The Laguna Beach High football team is in the midst of a special season.
At the center of it all is junior quarterback Andrew Johnson, who will have his name all over the Breakers’ record book by the time this season ends.
Already, he has set single-season records for passing touchdowns (33) and passing yards (2,472), as well as the single-game record for passing touchdowns (six).
After each accomplishment, Johnson has deflected the attention from himself, crediting his teammates for helping him to set those marks.
“Obviously, it feels good,” said Johnson, who passed for 276 yards and six touchdowns in a 45-7 win over Godinez on Oct. 25, giving him the records for single-game passing touchdowns and single-season passing yards. “[The records] were never my goals going into the season. My goal going into the season was to do the best that I could to help my team win a CIF [Southern Section Division 12] championship.
“Ultimately, that is still my main goal. I think those are just little tidbits that show off how much has been put into the season so far.”
Being humble helps ingratiate one to their teammates, especially for a first-year varsity starter like Johnson. He says the quality is one that he was raised with.
Johnson relayed a message he has heard from his father growing up, saying, “You can’t do anything alone. The only way that you’re going to achieve anything you want to do is if you have people around you supporting you, completely, throughout the entire experience.”
The co-Pac 4 League champion Breakers have qualified for the postseason in three consecutive seasons for the first time in program history. Second-seeded Laguna Beach (8-2) will host Saddleback Valley Christian (3-6) to begin its Division 12 playoff run on Friday at 7 p.m.
Many have contributed to the offensive exploits of this historic Laguna Beach team. There have been 14 different receivers to make a catch for the Breakers, and six of them have caught multiple touchdowns.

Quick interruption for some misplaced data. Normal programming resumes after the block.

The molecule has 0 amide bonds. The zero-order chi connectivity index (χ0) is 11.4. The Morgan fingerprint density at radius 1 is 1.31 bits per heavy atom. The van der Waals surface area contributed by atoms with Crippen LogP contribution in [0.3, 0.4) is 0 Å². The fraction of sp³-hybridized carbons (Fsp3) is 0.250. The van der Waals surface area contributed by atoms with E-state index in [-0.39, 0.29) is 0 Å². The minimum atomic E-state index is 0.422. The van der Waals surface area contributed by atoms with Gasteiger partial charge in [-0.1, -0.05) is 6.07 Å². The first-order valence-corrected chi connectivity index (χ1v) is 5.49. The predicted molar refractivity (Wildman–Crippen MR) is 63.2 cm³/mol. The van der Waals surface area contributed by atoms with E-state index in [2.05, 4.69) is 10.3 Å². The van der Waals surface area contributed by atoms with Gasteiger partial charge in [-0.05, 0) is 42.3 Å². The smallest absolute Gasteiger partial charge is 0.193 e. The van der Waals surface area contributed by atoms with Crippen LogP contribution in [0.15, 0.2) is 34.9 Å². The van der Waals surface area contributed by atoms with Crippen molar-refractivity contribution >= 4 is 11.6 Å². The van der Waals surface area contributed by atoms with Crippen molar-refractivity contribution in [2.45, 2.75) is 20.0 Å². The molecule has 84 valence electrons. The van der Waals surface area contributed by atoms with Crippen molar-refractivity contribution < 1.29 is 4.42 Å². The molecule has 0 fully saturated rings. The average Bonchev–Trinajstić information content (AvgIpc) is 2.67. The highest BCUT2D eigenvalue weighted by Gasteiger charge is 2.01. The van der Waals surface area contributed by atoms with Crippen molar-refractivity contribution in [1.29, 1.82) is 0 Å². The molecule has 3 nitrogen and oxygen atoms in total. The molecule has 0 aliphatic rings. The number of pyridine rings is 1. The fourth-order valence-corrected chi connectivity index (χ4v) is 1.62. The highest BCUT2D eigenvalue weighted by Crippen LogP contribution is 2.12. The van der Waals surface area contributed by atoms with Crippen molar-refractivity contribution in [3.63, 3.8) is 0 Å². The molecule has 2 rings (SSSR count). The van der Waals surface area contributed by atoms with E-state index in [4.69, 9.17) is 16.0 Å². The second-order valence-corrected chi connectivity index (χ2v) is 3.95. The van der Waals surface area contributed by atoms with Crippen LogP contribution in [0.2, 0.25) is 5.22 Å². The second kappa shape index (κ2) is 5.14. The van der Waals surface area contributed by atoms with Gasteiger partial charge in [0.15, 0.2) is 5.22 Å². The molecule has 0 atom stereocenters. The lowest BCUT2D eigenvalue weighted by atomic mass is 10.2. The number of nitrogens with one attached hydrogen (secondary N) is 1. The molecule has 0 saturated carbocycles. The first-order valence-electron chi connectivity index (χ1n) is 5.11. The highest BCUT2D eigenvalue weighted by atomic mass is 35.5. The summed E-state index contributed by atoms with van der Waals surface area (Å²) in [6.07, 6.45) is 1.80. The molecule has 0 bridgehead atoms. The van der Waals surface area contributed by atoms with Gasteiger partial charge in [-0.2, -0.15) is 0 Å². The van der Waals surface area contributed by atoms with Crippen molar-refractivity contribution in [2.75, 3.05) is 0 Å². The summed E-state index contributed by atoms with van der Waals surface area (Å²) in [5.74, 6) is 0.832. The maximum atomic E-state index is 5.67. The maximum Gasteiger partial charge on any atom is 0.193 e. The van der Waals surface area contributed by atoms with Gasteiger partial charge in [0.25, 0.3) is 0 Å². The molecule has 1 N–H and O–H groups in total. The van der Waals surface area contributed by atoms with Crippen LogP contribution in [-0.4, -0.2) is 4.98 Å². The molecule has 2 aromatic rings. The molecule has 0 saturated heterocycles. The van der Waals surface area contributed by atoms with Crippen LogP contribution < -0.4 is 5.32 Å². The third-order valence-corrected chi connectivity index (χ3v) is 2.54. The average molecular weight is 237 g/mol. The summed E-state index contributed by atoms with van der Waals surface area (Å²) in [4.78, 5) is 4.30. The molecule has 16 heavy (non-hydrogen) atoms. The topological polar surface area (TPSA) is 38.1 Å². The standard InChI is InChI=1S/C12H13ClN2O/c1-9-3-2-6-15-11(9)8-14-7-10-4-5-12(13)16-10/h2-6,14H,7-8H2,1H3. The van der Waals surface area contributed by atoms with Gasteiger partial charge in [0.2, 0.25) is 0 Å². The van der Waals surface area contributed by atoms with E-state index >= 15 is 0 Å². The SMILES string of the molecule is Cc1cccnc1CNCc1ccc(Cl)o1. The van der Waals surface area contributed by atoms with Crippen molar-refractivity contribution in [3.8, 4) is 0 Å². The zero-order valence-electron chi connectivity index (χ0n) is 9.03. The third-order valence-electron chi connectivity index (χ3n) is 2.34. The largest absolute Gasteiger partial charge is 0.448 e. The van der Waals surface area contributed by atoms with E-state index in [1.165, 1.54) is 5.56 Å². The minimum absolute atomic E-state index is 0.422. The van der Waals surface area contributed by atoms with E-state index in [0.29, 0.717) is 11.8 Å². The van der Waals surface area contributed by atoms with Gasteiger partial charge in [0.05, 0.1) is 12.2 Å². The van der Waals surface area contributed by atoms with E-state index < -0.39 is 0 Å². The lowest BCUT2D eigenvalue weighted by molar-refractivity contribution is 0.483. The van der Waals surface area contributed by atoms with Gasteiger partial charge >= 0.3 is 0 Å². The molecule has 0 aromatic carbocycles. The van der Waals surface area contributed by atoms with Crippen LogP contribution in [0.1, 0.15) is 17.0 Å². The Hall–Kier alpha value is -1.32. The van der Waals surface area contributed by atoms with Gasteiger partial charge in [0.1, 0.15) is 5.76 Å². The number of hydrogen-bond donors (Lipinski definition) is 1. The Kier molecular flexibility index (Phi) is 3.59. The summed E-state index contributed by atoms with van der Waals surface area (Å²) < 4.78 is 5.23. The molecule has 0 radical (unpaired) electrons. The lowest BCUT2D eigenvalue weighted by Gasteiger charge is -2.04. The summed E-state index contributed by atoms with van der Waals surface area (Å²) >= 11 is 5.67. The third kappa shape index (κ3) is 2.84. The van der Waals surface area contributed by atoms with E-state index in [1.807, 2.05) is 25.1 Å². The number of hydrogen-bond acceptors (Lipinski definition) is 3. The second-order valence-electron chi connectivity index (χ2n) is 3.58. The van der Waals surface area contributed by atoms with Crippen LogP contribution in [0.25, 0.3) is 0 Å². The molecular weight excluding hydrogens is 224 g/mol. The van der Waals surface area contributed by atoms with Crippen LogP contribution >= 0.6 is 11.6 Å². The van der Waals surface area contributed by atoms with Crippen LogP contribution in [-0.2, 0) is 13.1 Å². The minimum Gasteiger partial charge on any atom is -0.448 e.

A stroke of luck has also accompanied the Breakers. Drew Fink, Clay Gershenson, Sammer Tarazi, Conrad Pierpoint and Brendan Schmanski, the offensive line starters, have remained healthy all season.
“He’s a very smart guy,” Tarazi, the Breakers’ center, said of Johnson. “He knows where to put the ball. Up front, even though we’re not the biggest and strongest offensive line, we have very good technique, and that’s what helps us give him time to put the ball in the receivers’ hands.
“Our receivers, they can make moves on people. Once we get the ball in space, I think we’re the team that will win.”
Johnson took over the starting quarterback duties after winning a CIF Southern Section Division 4 title with the Breakers’ boys’ tennis team in the spring. He began playing tennis at the age of 10, and it has played a major part in his development as an athlete mentally.
While watching the BNP Paribas Open, the professional tennis tournament in Indian Wells, Johnson heard a commentator say something that changed the way he looks at sports entirely.
“I was sitting there watching a professional match one day, and I heard that you only need to win 51 percent of the points to win the match,” Johnson said. “The other person can win 49 percent of the points, and you can still win.
“That really broadened my mindset because that’s only one percent away from being a tie. I think once I heard that and realized that, it just completely changed the way I looked at everything.”
Johnson recognizes that he is prone to mistakes. He has 10 interceptions, but he knows that the next pass is the one that matters most.
“There’s no doubt that playing huge points in tennis against great tennis players and battling with his team with so many late, late victories in that playoff run last year has had a dramatic effect on his ability to step in and be successful right away,” Breakers coach John Shanahan said.
When Johnson was chosen to succeed recent graduate Curtis Harrison at quarterback, Shanahan believed he had leadership qualities, but he had questions about his toughness.
“My biggest question was if he was going to be tough enough to hang in there and take a beating and stay in there and continue to compete,” Shanahan added. “He’s exceeded every expectation when it comes to toughness. He’s blown me away with his ability to take the hits and throw the ball late.”
Born: April 21, 2002
Hometown: Aliso Viejo
Height: 6 feet 2
Weight: 170 pounds
Coach: John Shanahan
Favorite food: Pizza
Favorite movie: “Remember the Titans”
Favorite athletic moment: Johnson helped the Breakers win the CIF Southern Section Division 4 boys’ tennis title as a singles player last spring. Laguna Beach beat Redlands East Valley 10-8 in the final.